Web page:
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William Donald Chapman

William Chapman’s Answers

3 total

  • Do Plaintiff's discovery responses have to be sent to defendants other than the propounding defendant?

    There are several defendants in this action. One of the defendants has propounded written discovery. Does the plaintiff have to submit the responses to all the defendants or only the propounding defendant? This is a unlimited action.

    William’s Answer

    Although the general rule is correctly stated in the prior answers, there is an exception, as follows:

    On motion, with or without notice, the court may relieve the party from this requirement on its determination that service on all other parties would be unduly expensive or burdensome.
    Cal. Civ. Proc. Code § 2030.080(b).

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  • What can I do to fight off vacating a default judgment that the court awarded

    filed a civil personal injury suit. The party never responded. Served statement of damages, etc. awarded default judgment. Now there are trying to get " set aside" or to vacate. They were served and now denied even though it was through a pro...

    William’s Answer

    As stated by the other author, motions to set aside defaults are routinely granted. However, there are deadlines within which to file such motions. For example, "Application for this relief shall be accompanied by a copy of the answer or other pleading proposed to be filed therein, otherwise the application shall not be granted, and shall be made within a reasonable time, in no case exceeding six months, after the judgment, dismissal, order, or proceeding was taken. Cal. Civ. Proc. Code § 473(2) (b).
    (a) When service of a summons has not resulted in actual notice to a party in time to defend the action and a default or default judgment has been entered against him or her in the action, he or she may serve and file a notice of motion to set aside the default or default judgment and for leave to defend the action. The notice of motion shall be served and filed within a reasonable time, but in no event exceeding the earlier of: (i) two years after entry of a default judgment against him or her; or (ii) 180 days after service on him or her of a written notice that the default or default judgment has been entered. Cal. Civ. Proc. Code § 473.5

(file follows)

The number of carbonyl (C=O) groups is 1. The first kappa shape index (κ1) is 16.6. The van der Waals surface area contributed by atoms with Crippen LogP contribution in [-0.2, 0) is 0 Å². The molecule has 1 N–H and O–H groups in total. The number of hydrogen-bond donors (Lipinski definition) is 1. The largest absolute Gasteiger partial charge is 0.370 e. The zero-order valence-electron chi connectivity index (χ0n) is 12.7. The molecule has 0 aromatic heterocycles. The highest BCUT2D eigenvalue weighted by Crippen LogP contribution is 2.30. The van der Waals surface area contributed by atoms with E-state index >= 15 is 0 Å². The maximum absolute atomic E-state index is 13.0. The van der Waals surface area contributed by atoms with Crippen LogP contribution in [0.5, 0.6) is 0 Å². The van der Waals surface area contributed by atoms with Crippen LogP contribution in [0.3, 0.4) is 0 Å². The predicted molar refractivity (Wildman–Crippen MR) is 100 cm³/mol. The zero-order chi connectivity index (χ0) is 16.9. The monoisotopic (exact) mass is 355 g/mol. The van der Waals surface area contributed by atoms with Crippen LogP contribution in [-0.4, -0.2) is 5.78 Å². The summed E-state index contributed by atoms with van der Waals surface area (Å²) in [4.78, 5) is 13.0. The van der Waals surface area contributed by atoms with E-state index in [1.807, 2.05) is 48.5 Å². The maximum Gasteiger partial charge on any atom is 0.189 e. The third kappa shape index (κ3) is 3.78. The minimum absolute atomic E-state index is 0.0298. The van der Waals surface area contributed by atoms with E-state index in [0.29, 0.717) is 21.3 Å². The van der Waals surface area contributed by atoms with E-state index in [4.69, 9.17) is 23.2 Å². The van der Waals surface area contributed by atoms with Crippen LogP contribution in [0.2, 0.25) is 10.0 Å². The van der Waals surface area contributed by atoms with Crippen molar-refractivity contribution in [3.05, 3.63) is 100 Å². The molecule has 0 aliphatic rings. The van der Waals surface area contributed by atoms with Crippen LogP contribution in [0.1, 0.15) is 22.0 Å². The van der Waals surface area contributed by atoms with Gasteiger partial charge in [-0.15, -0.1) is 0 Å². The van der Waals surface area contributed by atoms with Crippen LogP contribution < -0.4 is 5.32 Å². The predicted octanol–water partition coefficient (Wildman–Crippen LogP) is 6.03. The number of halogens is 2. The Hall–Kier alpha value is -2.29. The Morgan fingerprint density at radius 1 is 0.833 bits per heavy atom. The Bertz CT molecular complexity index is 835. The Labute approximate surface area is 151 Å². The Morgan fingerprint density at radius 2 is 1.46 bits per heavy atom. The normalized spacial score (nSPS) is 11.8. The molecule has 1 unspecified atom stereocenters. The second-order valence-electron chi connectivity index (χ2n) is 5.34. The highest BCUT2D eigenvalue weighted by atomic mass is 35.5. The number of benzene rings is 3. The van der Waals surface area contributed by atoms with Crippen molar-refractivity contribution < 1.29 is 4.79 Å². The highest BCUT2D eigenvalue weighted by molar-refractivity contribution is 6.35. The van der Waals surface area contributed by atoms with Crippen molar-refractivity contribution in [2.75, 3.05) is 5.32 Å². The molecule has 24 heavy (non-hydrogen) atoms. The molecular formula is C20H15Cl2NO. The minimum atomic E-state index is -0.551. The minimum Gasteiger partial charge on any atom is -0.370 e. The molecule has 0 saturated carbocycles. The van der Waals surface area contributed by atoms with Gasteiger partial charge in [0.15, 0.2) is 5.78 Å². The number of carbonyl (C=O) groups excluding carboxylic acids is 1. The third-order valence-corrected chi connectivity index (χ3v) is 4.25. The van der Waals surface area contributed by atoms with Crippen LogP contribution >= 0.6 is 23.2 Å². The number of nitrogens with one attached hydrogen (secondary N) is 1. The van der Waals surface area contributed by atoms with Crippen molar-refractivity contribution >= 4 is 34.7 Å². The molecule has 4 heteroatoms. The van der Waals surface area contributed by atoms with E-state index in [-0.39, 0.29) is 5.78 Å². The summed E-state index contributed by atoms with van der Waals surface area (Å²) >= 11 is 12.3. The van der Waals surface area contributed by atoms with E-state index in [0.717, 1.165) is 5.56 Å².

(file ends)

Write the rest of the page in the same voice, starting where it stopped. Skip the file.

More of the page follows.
‘It was a settled doctrine of the equitable jurisdiction–and is still the subsisting doctrine except where it has been modified or abrogated by statute * * * that where the legal judgment was obtained or entered through fraud, mistake, or accident, or where the defendant in the action, having a valid legal defense on the merits, was prevented in any manner from maintaining it by fraud, mistake, or accident, and there had been no negligence, laches, or other fault on his part, or on the part of his agents, then a court of equity will interfere at his suit, and restrain proceedings on the judgment which cannot be conscientiously enforced.
    Olivera v. Grace, 19 Cal. 2d 570, 575, 122 P.2d 564, 567 (1942)

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  • Do 3rd party subpoenas duces tecum, not for personal/consumer records, have to be served on opposing counsel?

    If so, that's the rule that says so? Do the SDTs have to be personally served on the witnesses? If so what's the rule that says so? How long does the opposing counsel have to object to the 3P's production & what's the process?

    William’s Answer

    As to service on opposing counsel:
    CCP§ 2025.220.
    (a) A party desiring to take the oral deposition of any person shall give notice in writing.

    As to personal service:
    § 2020.220. Service of documents; timing; persons authorized to serve; scope of subpoena authority
    (b) Any person may serve the subpoena by personal delivery of a copy of it as follows:
    (c) Personal service of any deposition subpoena is effective to require all of the following of any deponent who is a resident of California at the time of service:

    As to time for objections:
    [“... a party or witness may wait until the deposition and raise objections at that time to the form or content of the subpoena, or to demands for production of privileged documents, etc.”

    Monarch Healthcare v. Superior Court, 78 Cal. App. 4th 1282, 1290, 93 Cal. Rptr. 2d 619, 625 (2000)

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